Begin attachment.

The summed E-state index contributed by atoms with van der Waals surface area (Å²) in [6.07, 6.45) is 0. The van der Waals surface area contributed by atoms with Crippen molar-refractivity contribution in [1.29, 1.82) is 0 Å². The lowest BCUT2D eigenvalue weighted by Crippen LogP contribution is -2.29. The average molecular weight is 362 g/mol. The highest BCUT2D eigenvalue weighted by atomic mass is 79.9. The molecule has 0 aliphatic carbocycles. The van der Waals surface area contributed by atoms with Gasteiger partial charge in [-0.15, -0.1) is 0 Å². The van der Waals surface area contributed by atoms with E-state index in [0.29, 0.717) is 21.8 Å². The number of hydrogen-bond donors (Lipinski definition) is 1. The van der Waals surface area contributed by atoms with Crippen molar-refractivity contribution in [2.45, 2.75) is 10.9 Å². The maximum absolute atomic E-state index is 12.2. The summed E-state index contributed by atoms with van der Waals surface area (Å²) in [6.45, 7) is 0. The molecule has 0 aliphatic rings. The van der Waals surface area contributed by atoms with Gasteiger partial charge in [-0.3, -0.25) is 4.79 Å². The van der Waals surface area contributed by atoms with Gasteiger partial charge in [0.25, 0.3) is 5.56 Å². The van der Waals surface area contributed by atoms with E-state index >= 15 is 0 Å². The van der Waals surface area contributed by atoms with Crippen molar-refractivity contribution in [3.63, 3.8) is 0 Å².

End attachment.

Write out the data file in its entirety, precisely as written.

The summed E-state index contributed by atoms with van der Waals surface area (Å²) in [6.07, 6.45) is 0. The van der Waals surface area contributed by atoms with Crippen molar-refractivity contribution in [1.29, 1.82) is 0 Å². The lowest BCUT2D eigenvalue weighted by Crippen LogP contribution is -2.29. The average molecular weight is 362 g/mol. The highest BCUT2D eigenvalue weighted by atomic mass is 79.9. The molecule has 0 aliphatic carbocycles. The van der Waals surface area contributed by atoms with Gasteiger partial charge in [-0.15, -0.1) is 0 Å². The van der Waals surface area contributed by atoms with E-state index in [0.29, 0.717) is 21.8 Å². The number of hydrogen-bond donors (Lipinski definition) is 1. The van der Waals surface area contributed by atoms with Crippen molar-refractivity contribution in [2.45, 2.75) is 10.9 Å². The maximum absolute atomic E-state index is 12.2. The summed E-state index contributed by atoms with van der Waals surface area (Å²) in [6.45, 7) is 0. The molecule has 0 aliphatic rings. The van der Waals surface area contributed by atoms with Gasteiger partial charge in [-0.3, -0.25) is 4.79 Å². The van der Waals surface area contributed by atoms with Gasteiger partial charge in [0.25, 0.3) is 5.56 Å². The van der Waals surface area contributed by atoms with E-state index >= 15 is 0 Å². The van der Waals surface area contributed by atoms with Crippen molar-refractivity contribution in [3.63, 3.8) is 0 Å².